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Re: Semantic content negotiation (was Re: expectations of vocabulary)

From: Danny Ayers <danny.ayers@gmail.com>
Date: Mon, 24 Jul 2006 19:05:26 +0200
Message-ID: <1f2ed5cd0607241005w2baa7e1cye795fd7ce36ea548@mail.gmail.com>
To: "Xiaoshu Wang" <wangxiao@musc.edu>
Cc: public-semweb-lifesci@w3.org, "Semantic Web" <semantic-web@w3.org>

On 7/24/06, Xiaoshu Wang <wangxiao@musc.edu> wrote:

> >From my hasty look on the semantic-web, I think it is two different problem.
> One concerns if we should describe what "kind" of a resources is.  The other
> seems worry about what kind of closure one should get.

That sounds reasonable. I think we already have an example for a
pattern for the former case, the foaf:PersonalProfileDocument. The
detailed structure/content of the document isn't defined, the key part
is that such a document has a foaf:primaryTopic which is a foaf:Person
(I suspect the clause about the person being the maker of the document
is less portable).

> Using HTTP content negotiation to request different Closure of the RDF is
> not appropriate.  The Content negotiation is designed for data-format not
> the closure specific to RDF.

I agree that the typical current HTTP content negotiation setup would
not be appropriate, being format-oriented. However I do think there
may be potential for something analogeous to be useful.

The worst of it is it will put a big burden on
> the content provider.  By that suggestion, an ontology won't be simply
> placed on the web as an simple text RDF document.  You must implement a lot
> of server logic to do so, I don't think it will fly.

Look at it from the opposite direction: there are situations where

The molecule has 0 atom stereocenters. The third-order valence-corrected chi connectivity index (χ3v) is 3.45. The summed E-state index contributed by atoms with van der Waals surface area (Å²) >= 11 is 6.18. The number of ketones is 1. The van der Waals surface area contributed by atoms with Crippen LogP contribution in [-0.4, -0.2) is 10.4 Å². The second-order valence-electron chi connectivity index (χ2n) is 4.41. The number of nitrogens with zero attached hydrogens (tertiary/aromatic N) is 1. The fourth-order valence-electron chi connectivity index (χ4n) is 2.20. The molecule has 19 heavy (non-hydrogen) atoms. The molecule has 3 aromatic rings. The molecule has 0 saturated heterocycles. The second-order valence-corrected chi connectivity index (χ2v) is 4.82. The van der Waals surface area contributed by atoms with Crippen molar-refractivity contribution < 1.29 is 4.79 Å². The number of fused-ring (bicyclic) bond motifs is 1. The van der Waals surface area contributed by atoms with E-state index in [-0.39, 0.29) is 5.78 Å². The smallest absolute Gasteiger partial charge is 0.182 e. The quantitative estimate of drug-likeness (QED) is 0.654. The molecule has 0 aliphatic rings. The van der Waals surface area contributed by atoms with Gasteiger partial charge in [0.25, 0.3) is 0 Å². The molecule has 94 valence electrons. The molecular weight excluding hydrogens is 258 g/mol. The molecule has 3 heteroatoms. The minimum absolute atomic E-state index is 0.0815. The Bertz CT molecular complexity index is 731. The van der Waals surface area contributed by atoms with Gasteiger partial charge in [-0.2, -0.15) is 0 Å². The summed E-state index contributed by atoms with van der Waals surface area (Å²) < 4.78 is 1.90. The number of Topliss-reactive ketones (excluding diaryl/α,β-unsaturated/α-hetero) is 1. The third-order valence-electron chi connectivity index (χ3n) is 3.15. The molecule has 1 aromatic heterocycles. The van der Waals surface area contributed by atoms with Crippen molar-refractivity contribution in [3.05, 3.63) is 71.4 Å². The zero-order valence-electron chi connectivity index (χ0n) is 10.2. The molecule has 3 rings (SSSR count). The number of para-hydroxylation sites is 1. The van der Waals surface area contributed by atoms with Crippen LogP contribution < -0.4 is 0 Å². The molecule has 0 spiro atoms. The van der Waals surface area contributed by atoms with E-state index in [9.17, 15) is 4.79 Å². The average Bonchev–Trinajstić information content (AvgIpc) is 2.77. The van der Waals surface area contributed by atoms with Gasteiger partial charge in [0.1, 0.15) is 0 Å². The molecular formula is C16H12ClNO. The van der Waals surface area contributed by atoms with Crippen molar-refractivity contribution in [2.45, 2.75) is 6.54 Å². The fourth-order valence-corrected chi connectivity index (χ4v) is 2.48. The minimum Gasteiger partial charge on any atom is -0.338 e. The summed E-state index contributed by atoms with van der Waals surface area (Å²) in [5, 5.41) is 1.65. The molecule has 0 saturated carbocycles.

simply placing an RDF doc on the web will mean unnecessary burden, on
the client and/or server. In such cases it may be useful to do a
little preliminary negotiation to optimise what is served to the
client's requirements.

In a manner, this approach is already flying. An RDF store may contain
billions of triples, but by using a query protocol (i.e. SPARQL) it's
possible to deliver only the subset of interest to the client. This is
less burdensome that directly serving a document containing the
billions of triples.

But it seems to me there should be less demanding approaches. If, for
example, the client is only interested in say Geo data, that hint
could be passed (somehow) in a HTTP header. For a server that
recognised that header when an RDF-bearing URI was gotten, it would be
possible to redirect the client to a more appropriate resource, such
as one with a static file containing only Geo-related data.

I certainly wouldn't imagine this as a mandatory behaviour, more like
hints that could be ignored.

Cheers,
Danny.

-- 

http://dannyayers.com
Received on Monday, 24 July 2006 17:05:36 GMT

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